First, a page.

- Consumer transactions (i.e., those entered into by consumers primarily for personal, family, or household purposes) are not considered swaps or security-based swaps (e.g., acquiring a lease or mortgage, consumer loans with fixed or variable interest rates).
- Commercial transactions, such as employment contracts, sales or servicing contracts, installment loan agreements, warehouse lending arrangements, and transactions involving real or personal property, among others, are not considered swaps or security-based swaps.
While these interpretations list certain consumer and commercial transactions that should not be considered swaps or security-based swaps, this list is not meant to be exhaustive. These interpretations provide for certain characteristics and factors that the Commissions will consider in determining whether consumer and commercial transactions that are not listed are swaps or security-based swaps.
Contracts as “Swaps,” “Security-Based Swaps,” or “Mixed Swaps”
Recognizing that it is not always simple to categorize a contract as a swap, a security-based swap, or a mixed swap, the Commissions included in the Derivatives Rules procedures to assist market participants in making this determination with respect to a particular Title VII instrument. The Derivatives Rules provide that any person may submit a request to the Commissions to provide a joint interpretation of how a particular agreement, contract, or transaction should be classified (i.e., swap, security-based swap, or mixed swap) and includes a deadline for the Commissions to respond to a request for joint interpretation. A person requesting such interpretation as to the characterization of a Title VII instrument must provide the Commissions with the person’s determination of the characterization of the instrument as well as supporting analysis and certain documentation. The Derivatives Rules also provide that if either Commission receives a proposal to list, trade, or clear an agreement, contract, or transaction (or class thereof) that raises questions as to the appropriate characterization of such agreement, contract, or transaction, the receiving Commission shall notify the other, and that either Commission, or their chairmen jointly, may submit a request for a joint interpretation as to the characterization of the Title VII instrument where no external request has been otherwise received.
The determination is to be made at the inception of the Title VII instrument (prior to execution, but no later than when an offer is made to enter into a Title VII instrument), and such characterization will remain throughout the life of the instrument unless the instrument is materially amended or modified. An interpretation issued in connection with the Derivatives Rules clarifies the classification of swaps, to be regulated by the CFTC, and security-based swaps, to be regulated by the SEC, in certain areas, including the following:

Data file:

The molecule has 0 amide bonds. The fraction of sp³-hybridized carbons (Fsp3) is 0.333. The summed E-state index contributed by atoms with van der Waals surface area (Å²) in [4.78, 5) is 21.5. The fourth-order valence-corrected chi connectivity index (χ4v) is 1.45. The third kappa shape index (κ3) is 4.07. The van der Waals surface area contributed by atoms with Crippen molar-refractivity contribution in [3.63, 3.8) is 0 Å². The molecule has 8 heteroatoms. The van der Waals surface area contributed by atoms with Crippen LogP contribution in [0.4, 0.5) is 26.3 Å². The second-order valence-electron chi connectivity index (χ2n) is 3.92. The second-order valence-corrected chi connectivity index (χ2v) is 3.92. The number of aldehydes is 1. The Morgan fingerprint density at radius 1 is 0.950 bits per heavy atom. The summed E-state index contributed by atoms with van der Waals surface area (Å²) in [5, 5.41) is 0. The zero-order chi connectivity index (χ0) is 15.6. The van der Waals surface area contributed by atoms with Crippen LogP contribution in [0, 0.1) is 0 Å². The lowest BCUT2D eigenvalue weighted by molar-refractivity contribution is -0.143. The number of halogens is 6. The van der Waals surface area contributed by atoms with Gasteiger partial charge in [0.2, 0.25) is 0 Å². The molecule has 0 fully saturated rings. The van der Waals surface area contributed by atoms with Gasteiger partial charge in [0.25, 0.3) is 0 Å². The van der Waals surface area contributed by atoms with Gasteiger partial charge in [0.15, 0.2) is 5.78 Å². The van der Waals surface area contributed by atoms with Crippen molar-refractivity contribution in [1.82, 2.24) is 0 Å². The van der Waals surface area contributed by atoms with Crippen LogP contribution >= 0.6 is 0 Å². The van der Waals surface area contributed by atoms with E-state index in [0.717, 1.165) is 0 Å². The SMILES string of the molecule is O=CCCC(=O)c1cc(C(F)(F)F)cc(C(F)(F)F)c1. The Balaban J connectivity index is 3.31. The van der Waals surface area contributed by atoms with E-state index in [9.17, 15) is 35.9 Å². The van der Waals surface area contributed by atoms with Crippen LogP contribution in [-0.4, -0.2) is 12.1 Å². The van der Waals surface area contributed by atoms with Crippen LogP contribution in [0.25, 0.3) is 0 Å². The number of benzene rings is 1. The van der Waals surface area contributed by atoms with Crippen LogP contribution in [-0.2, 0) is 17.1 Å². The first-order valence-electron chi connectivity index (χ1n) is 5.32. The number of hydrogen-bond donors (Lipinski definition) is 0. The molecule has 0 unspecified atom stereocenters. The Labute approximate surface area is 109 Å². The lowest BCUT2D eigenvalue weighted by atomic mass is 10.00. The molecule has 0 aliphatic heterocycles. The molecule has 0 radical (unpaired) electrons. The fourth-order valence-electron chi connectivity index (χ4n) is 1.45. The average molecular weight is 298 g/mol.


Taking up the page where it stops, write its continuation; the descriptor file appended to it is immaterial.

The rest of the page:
- Title VII instruments based on interest or other monetary rates will be considered swaps. Title VII instruments based on yields (where yield is a proxy for the price or value of a debt security, loan, or narrow-based security index) will be considered security-based swaps, except in the case of certain exempted securities.
- Title VII instruments based on rates or yields of U.S. Treasuries and certain other exempted securities (other than municipal securities) will be considered swaps and not security-based swaps.
- A total-return swap (“TRS”) based on a single security or loan or on a narrow-based security index generally will be considered a security-based swap.
- Where counterparties embed interest-rate optionality or a non-securities component into the TRS (such as the price of oil or a currency), such instrument will be considered a mixed swap.
- TRS based on broad-based security indexes or on two or more loans will be considered swaps.
- Generally, Title VII instruments on futures (other than futures on foreign government debt securities) will be considered swaps.
- Title VII instruments on security futures will be considered security-based swaps.
- Title VII instruments on futures on foreign government debt securities that are exempted by the SEC for purposes of futures trading under Rule 3a12-8 will be considered swaps, if certain other conditions are satisfied.
Classification of a Security Index as a Narrow-Based Security Index